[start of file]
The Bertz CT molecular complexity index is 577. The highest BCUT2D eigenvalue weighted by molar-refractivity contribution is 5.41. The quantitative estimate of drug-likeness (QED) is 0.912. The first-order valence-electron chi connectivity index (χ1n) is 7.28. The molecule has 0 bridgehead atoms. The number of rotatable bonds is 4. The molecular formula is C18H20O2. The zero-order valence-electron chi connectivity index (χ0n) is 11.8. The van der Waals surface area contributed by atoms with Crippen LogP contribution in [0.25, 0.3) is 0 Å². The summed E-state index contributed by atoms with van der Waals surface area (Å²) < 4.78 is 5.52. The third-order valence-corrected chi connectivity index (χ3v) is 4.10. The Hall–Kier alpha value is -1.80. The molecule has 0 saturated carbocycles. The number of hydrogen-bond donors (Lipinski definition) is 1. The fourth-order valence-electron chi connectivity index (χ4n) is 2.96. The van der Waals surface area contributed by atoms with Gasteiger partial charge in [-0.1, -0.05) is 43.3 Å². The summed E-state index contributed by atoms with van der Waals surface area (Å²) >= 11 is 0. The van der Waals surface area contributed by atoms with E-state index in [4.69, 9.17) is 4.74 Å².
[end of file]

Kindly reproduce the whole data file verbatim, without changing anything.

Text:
The Bertz CT molecular complexity index is 577. The highest BCUT2D eigenvalue weighted by molar-refractivity contribution is 5.41. The quantitative estimate of drug-likeness (QED) is 0.912. The first-order valence-electron chi connectivity index (χ1n) is 7.28. The molecule has 0 bridgehead atoms. The number of rotatable bonds is 4. The molecular formula is C18H20O2. The zero-order valence-electron chi connectivity index (χ0n) is 11.8. The van der Waals surface area contributed by atoms with Crippen LogP contribution in [0.25, 0.3) is 0 Å². The summed E-state index contributed by atoms with van der Waals surface area (Å²) < 4.78 is 5.52. The third-order valence-corrected chi connectivity index (χ3v) is 4.10. The Hall–Kier alpha value is -1.80. The molecule has 0 saturated carbocycles. The number of hydrogen-bond donors (Lipinski definition) is 1. The fourth-order valence-electron chi connectivity index (χ4n) is 2.96. The van der Waals surface area contributed by atoms with Gasteiger partial charge in [-0.1, -0.05) is 43.3 Å². The summed E-state index contributed by atoms with van der Waals surface area (Å²) >= 11 is 0. The van der Waals surface area contributed by atoms with E-state index in [4.69, 9.17) is 4.74 Å².